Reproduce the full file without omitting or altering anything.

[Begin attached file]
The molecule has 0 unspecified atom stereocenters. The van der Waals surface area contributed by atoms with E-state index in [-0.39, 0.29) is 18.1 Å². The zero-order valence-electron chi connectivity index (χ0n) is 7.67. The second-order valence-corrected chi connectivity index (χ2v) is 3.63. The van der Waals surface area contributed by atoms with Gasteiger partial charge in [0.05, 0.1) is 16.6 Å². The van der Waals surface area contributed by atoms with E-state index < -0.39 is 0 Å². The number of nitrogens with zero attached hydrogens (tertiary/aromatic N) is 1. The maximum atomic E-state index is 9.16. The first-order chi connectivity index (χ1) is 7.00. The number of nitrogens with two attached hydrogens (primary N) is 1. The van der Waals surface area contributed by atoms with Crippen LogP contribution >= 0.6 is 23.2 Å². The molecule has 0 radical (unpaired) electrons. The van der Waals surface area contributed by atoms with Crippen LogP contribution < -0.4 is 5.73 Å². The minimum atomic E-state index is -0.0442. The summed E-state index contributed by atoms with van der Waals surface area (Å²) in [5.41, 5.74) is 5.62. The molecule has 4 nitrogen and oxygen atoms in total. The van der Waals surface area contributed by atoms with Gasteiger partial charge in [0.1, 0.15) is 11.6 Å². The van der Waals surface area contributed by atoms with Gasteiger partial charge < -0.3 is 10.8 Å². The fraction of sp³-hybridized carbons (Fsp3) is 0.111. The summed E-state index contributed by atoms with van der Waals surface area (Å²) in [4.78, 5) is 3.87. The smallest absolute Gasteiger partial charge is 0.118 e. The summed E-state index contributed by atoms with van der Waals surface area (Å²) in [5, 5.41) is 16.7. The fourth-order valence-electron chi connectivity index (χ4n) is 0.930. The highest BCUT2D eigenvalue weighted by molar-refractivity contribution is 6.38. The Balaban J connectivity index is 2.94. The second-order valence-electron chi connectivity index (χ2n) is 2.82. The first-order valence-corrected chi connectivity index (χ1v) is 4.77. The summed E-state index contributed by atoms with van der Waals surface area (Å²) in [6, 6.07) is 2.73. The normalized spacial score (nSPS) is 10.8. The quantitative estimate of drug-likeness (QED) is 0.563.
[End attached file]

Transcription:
The molecule has 0 unspecified atom stereocenters. The van der Waals surface area contributed by atoms with E-state index in [-0.39, 0.29) is 18.1 Å². The zero-order valence-electron chi connectivity index (χ0n) is 7.67. The second-order valence-corrected chi connectivity index (χ2v) is 3.63. The van der Waals surface area contributed by atoms with Gasteiger partial charge in [0.05, 0.1) is 16.6 Å². The van der Waals surface area contributed by atoms with E-state index < -0.39 is 0 Å². The number of nitrogens with zero attached hydrogens (tertiary/aromatic N) is 1. The maximum atomic E-state index is 9.16. The first-order chi connectivity index (χ1) is 7.00. The number of nitrogens with two attached hydrogens (primary N) is 1. The van der Waals surface area contributed by atoms with Crippen LogP contribution >= 0.6 is 23.2 Å². The molecule has 0 radical (unpaired) electrons. The van der Waals surface area contributed by atoms with Crippen LogP contribution < -0.4 is 5.73 Å². The minimum atomic E-state index is -0.0442. The summed E-state index contributed by atoms with van der Waals surface area (Å²) in [5.41, 5.74) is 5.62. The molecule has 4 nitrogen and oxygen atoms in total. The van der Waals surface area contributed by atoms with Gasteiger partial charge in [0.1, 0.15) is 11.6 Å². The van der Waals surface area contributed by atoms with Gasteiger partial charge < -0.3 is 10.8 Å². The fraction of sp³-hybridized carbons (Fsp3) is 0.111. The summed E-state index contributed by atoms with van der Waals surface area (Å²) in [4.78, 5) is 3.87. The smallest absolute Gasteiger partial charge is 0.118 e. The summed E-state index contributed by atoms with van der Waals surface area (Å²) in [5, 5.41) is 16.7. The fourth-order valence-electron chi connectivity index (χ4n) is 0.930. The highest BCUT2D eigenvalue weighted by molar-refractivity contribution is 6.38. The Balaban J connectivity index is 2.94. The second-order valence-electron chi connectivity index (χ2n) is 2.82. The first-order valence-corrected chi connectivity index (χ1v) is 4.77. The summed E-state index contributed by atoms with van der Waals surface area (Å²) in [6, 6.07) is 2.73. The normalized spacial score (nSPS) is 10.8. The quantitative estimate of drug-likeness (QED) is 0.563.